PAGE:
SpaceX launches Hotbird 13G telecom satellite, lands rocket at sea

SpaceX launched a telecom satellite to orbit and landed a rocket on a ship at sea early Thursday (Nov. 3).

A Falcon 9 rocket carrying Eutelsat's Hotbird 13G satellite lifted off from Florida's Cape Canaveral Space Force Station Thursday at 1:22 a.m. EDT (0522 GMT). 

The Falcon 9's first stage returned to Earth a little less than nine minutes later, touching down as planned on SpaceX's Just Read the Instructions droneship, which was stationed in the Atlantic Ocean.

Related: 8 ways that SpaceX has transformed spaceflight

Eutelsat's Hotbird 13G satellite deploys from the upper stage of a SpaceX Falcon 9 rocket on Nov. 3, 2022.

Eutelsat's Hotbird 13G satellite deploys from the upper stage of a SpaceX Falcon 9 rocket on Nov. 3, 2022. (Image credit: SpaceX)

It was the seventh launch and landing for this particular first stage.

"The Falcon 9 first stage booster supporting this mission previously launched CRS-22, Crew-3, Turksat 5B, Crew-4, CRS-25, and one Starlink mission," SpaceX wrote in a prelaunch mission description. (Crew-3 and Crew-4 were astronaut missions to the International Space Station, and CRS-22 and CRS-25 were uncrewed cargo flights to the orbiting lab.)

Hotbird 13G, meanwhile, kept flying atop the Falcon 9's upper stage, which deployed the satellite into geosynchronous transfer orbit right on schedule, about 36 minutes after liftoff.

Hotbird 13G was built by Airbus Defense and Space and will be operated by the France-based telecom company Eutelsat. The satellite will eventually set up shop in  geostationary orbit, about 22,300 miles (35,900 kilometers) above our planet. 

Hotbird 13G will join its twin, Hotbird 13F, which launched to that patch of cosmic real estate aboard a Falcon 9 last month. The two spacecraft will replace three existing Hotbird satellites, taking on quite a bit of responsibility.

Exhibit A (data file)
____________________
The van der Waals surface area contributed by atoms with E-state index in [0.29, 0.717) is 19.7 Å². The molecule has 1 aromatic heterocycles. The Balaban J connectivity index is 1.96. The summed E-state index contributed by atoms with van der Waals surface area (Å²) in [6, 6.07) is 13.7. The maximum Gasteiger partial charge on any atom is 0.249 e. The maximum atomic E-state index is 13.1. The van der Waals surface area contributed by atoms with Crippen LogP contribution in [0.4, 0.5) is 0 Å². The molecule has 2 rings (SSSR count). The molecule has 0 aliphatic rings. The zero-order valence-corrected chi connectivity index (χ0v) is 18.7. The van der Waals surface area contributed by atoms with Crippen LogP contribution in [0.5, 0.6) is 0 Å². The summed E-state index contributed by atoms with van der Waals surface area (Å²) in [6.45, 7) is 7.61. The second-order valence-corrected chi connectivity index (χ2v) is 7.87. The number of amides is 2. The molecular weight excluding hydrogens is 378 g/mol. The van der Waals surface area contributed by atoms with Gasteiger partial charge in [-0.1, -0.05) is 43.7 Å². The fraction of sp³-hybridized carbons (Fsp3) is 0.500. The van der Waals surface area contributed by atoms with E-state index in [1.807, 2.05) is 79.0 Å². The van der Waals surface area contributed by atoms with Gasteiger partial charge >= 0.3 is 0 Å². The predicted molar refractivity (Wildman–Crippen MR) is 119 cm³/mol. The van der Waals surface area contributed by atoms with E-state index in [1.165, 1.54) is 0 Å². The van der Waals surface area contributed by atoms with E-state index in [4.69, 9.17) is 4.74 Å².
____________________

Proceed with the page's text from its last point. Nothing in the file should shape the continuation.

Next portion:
The Hotbird satellite family "forms one of the largest broadcasting systems in Europe, delivering 1,000 television channels to more than 160 million TV homes in Europe, North Africa and the Middle East," Eutelsat representatives wrote

The Hotbird 13G launch was the second that SpaceX conducted from Florida's Space Coast over a roughly two-day span. On Tuesday (Nov. 1), Elon Musk's company launched the USSF-44 mission for the U.S. Space Force from NASA's Kennedy Space Center.

USSF-44 employed a Falcon Heavy rocket, the most powerful launcher flying today. The mission was just the fourth ever for the Falcon Heavy and its first since June 2019.

Editor's note: This story was updated at 2 a.m. EDT on Nov. 3 with news of successful launch, rocket landing and satellite deploy.

Mike Wall is the author of "Out There" (Grand Central Publishing, 2018; illustrated by Karl Tate), a book about the search for alien life. Follow him on Twitter @michaeldwall. Follow us on Twitter @Spacedotcom or on Facebook.  

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Mike Wall
Senior Space Writer

Michael Wall is a Senior Space Writer with and joined the team in 2010. He primarily covers exoplanets, spaceflight and military space, but has been known to dabble in the space art beat. His book about the search for alien life, "Out There," was published on Nov. 13, 2018. Before becoming a science writer, Michael worked as a herpetologist and wildlife biologist. He has a Ph.D. in evolutionary biology from the University of Sydney, Australia, a bachelor's degree from the University of Arizona, and a graduate certificate in science writing from the University of California, Santa Cruz. To find out what his latest project is, you can follow Michael on Twitter.